Considering that it's La Traviata that is the measure against which this work needs to be judged - not one that is going to be favourable for any opera - Stiffelio holds up rather well. It is too over-reliant on the cabaletta/cavatina/aria form for it to be able to truly break any formal constraints, but even within that Verdi demonstrates a wonderful lyricism in Stiffelio, with touches - such as the trumpet solo in the overture, a bass aria, some of the clarinet accompaniment of the characterisation - that you won't find quite the same anywhere else in his work. The singing performances however are merely competent in this production, when it needs a little more personality.

Stefano Secco sings reasonably well as Stiffelio, but you don't get a great sense of him being a man of God in conflict with the emotional demands of being a mere man and a betrayed husband. It's there in Verdi's score however and this at least comes across to some extent. Julianna Di Giacomo is a fine Lina, capturing at least the emotional turmoil in a role that is quite limited in development (she's a sinner, while the main male roles are those of betrayed honour). Dimitri Platanias doesn't have great clarity of diction or the full Verdi baritone force for Stankar, but gets the emotional plight of the prototypical Rigoletto role. Francesco Marsiglia's high constricted tenor isn't all that pleasant, but that suits the character of a role that isn't meant to be pleasant either. There's a lovely fullness of tone to bass Simon Lim's Jorg.

Links: Culturebox, Teatro La Fenice

Tuesday 2 February 2016

Berlioz - La Damnation de Faust (Paris, 2015 - Webcast)

Hector Berlioz - La Damnation de Faust

L’Opéra de Paris, 2015

Philippe Jordan, Alvis Hermanis, Jonas Kaufmann, Sophie Koch, Bryn Terfel, Edwin Crossley-Mercer, Sophie Claisse

Culturebox - 17 December 2015

Alvis Hermanis' production of La Damnation de Faust wasn't well received when in opened in Paris in December, the director and his team reportedly booed loudly by the audience on the first night. Even by the conservative standards of some sections of the Paris audience they must be an overly sensitive lot, as it's hard to see what anyone could find offensive about the Latvian director's elaboration of the themes in Berlioz's opera. Admittedly the science-fiction setting of a mission to Mars is not the clearest or most obvious way to explore Faust's dilemma over the nature of humanity, but it's hardly provocative Regietheater either.

As difficult as it is to define as a musical entity, Berlioz's 'dramatic legend' opera/cantata is a richly orchestrated work, exhibiting all the well-documented enthusiasm that the composer had for Goethe's work. La Damnation de Faust doesn't have a lot of dramatic action to it and is more of a compilation of selected scenes, which to judge by Boito's Mefistofele and even Gounod's Faust is the only way to adapt it to opera. Berlioz's version however is ideal for a director to apply a response to the work that is equally as rich as the musical ideas, and it doesn't have to be anything extreme either. It's about exploring the human capacity for evil and for love, and the eternal struggle for the better side of that nature to rise above the lesser.

If it's not exactly ideal for the stage, that is also the reason why the work usually attracts the more imaginative approach of likes of Terry Gilliam and La Fura dels Baus. Alvis Hermanis' approach for the Paris Opera isn't quite as extravagant in scale. There's something of Hans Neuenfels' controversial Lohengrin for Bayreuth in how it examines the themes of the work as a scientific experiment rather than from a religious/moral perspective. Hermanis takes the questions raised in La Damnation de Faust and applies them to the Mars One mission to create a human settlement on the red planet in 2025. It's an idea that works both ways, using Faust to examine real questions raised about the failings and contradictions that it reveals within the human make-up, but it also gives what is essentially a 'religious fantasy' set in the 15th century a basis in the real world of today.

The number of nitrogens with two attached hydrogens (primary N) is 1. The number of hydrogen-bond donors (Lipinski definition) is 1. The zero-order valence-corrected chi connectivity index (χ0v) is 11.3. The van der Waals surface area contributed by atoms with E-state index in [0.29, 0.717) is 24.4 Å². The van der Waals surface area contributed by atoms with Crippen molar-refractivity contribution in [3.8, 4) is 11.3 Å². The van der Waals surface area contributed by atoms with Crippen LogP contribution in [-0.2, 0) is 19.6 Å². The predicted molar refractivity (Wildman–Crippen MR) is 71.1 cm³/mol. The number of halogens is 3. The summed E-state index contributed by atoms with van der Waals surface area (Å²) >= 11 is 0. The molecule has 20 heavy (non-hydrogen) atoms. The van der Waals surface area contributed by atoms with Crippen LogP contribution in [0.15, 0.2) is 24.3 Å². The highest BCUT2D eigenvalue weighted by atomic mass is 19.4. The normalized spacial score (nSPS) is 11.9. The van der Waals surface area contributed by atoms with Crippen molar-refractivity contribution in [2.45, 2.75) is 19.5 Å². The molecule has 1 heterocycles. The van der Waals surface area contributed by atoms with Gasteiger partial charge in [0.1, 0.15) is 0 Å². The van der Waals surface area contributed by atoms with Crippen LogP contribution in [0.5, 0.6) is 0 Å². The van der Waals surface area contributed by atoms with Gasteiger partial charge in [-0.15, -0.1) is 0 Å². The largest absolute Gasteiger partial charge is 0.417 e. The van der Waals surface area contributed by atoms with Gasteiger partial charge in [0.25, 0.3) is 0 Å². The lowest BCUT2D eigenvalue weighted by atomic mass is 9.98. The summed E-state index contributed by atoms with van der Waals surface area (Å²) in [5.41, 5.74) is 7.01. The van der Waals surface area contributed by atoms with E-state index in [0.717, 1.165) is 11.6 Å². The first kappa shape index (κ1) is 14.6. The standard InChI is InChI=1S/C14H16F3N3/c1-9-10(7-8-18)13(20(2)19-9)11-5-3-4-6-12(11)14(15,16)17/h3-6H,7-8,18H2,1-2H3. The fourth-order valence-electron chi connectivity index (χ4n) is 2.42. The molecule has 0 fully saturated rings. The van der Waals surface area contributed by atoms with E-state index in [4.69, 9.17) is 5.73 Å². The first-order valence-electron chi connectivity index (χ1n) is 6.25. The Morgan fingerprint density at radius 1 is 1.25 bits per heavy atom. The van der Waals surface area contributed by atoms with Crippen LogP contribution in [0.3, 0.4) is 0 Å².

That's all well and good in theory. In practice and on the stage, it doesn't work quite as well as the director might have liked. It's rather heavily signalled at the start by the question: "Who is the Faust of our time?" and suggests that it's none other than Dr Stephen Hawking. Although sung and performed freely by Jonas Kaufmann, another actor/double plays Hawking sitting in his wheelchair and speaking through that famous voice generator. The imagery is specific to the future Mars mission, but it's also broad-stroke in terms of how it contrasts science and nature. Dancers are used extensively, with men in white coats conducting experiments on the 'white mice' volunteers in glass cages wearing only their underwear, while projections show nature, egg fertilisation and grand scenes large and small from nature.

It's all very tenuous and not particularly illuminating, but as a way of illustrating the themes of Faust, it's fine. The production looks good, the stage is always active without being overactive, and the essence of what is being sung about is conveyed with some originality that avoids all the usual cliches. It holds together consistently and stands up in a way that the work itself, being made up of selected scenes that drop many of the familiar dramatic points, would not do so well on its own. There's certainly nothing here that distorts the meaning or the essence of the work, or detracts from the very specific musical interpretation that Berlioz applies to it all. It's anything but the fiasco that the Paris audience and press would have you believe.

The fact that there is a great cast and good performances that make this a memorable musical performance, also makes the extreme reaction of the audience even more baffling. Jonas Kaufmann is not given a lot to work with dramatically either by the nature of the work as Faust or the direction as Stephen Hawking, but his singing is just wonderful. Sophie Koch starts off a little wobbly and imprecise as Marguerite, but settles into the role well and gives her usual committed performance. Bryn Terfel can sing the role well, but the vague characterisation of Mephistopheles in this reading of the work and the casual dress make it feel a little perfunctory. Philippe Jordan ensures however that the orchestra provides all the dynamic and excitement that might be lacking elsewhere. How anyone could come away from the Bastille disappointed by this production is something of a mystery. 

Links: Culturebox, L’Opéra National de Paris